someone is deeply skilled in more than just one area, to me that
indicates flexibility, receptiveness to expanding their view
and their role. These people tend to be better problem-solvers
and all-around resources than those who are devoted single-mindedly
to one specialty. But some of the latter can be valuable too,
in smaller numbers, for really focused tasks.
Id want to work with people who have lots of strategies
they can employ to solve problems. People who can make up a new
method or learn a new tool if they need to. Id also want
realists. And people who arent easily discouraged. People
who dont see an obstacle as a reason to stop working. Everyone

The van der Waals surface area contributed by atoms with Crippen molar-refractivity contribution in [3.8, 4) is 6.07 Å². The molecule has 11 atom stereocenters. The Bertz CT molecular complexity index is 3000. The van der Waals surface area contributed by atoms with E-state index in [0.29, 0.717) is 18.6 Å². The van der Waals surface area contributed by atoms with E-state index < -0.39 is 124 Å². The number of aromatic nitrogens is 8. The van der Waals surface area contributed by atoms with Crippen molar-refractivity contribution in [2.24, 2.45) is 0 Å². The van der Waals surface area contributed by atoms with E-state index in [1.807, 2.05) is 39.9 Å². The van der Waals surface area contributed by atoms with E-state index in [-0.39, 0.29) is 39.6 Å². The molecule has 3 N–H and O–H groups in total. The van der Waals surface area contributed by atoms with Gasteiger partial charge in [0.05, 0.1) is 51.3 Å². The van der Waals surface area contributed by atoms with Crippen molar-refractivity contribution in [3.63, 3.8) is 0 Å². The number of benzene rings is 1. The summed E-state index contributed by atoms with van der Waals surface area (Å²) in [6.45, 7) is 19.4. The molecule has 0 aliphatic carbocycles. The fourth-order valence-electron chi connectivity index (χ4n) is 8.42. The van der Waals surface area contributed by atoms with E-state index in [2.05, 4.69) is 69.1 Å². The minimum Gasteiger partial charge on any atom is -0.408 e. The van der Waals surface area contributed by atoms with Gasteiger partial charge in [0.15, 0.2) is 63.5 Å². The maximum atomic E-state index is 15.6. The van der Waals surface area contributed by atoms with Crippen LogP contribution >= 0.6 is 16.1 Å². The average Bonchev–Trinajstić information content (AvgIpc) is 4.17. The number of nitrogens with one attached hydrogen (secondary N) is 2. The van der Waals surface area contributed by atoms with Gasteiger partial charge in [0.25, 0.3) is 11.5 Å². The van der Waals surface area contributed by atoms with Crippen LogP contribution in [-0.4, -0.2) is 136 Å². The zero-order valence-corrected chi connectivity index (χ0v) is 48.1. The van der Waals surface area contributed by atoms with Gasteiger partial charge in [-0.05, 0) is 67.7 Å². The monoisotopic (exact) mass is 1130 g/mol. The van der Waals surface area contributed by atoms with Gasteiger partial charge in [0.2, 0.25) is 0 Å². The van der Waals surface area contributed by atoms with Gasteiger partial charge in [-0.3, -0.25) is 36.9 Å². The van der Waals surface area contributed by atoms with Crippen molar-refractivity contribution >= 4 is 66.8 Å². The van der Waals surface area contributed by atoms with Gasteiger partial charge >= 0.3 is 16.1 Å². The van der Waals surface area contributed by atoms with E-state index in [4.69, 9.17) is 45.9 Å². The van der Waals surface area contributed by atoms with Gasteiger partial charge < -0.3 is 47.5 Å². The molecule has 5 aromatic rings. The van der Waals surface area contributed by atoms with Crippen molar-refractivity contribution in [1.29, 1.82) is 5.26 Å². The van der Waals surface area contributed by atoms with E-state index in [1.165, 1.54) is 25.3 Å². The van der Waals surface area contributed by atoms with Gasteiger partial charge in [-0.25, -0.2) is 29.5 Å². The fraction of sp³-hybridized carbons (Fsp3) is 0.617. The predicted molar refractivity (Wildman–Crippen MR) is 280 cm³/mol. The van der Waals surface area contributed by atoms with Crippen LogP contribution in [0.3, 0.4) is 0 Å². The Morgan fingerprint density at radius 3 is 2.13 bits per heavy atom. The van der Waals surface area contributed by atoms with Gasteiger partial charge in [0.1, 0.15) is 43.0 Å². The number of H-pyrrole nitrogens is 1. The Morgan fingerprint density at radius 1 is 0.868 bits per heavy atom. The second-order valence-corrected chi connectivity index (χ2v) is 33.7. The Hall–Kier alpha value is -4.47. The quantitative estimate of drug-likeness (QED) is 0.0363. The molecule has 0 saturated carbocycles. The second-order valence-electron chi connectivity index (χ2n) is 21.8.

can learn these behaviors if they dont come naturally,
but theyre vital.
The best people Ive ever had in my groups are the natural
educators. Their tendency is to recognize knowledge and
skill deficiencies in the team and react to them by sharing their
expertise with peers, managers, and teammates. These people have
all had the confidence that sharing what they know doesnt
somehow put them at a disadvantage. Theyve all had respect
for other people and a good ability to size them up and present
new information in ways that will be not only palatable but interesting,
and convincing. Theyve all been willing to admit ignorance
in the areas where theyre NOT experts, and get educated
themselves. Theyve all recognized each others strengths
and turned them into the kind of quality we were talking about
earlier. These are the kinds of people I like to think Im
teaching now. Time will tell.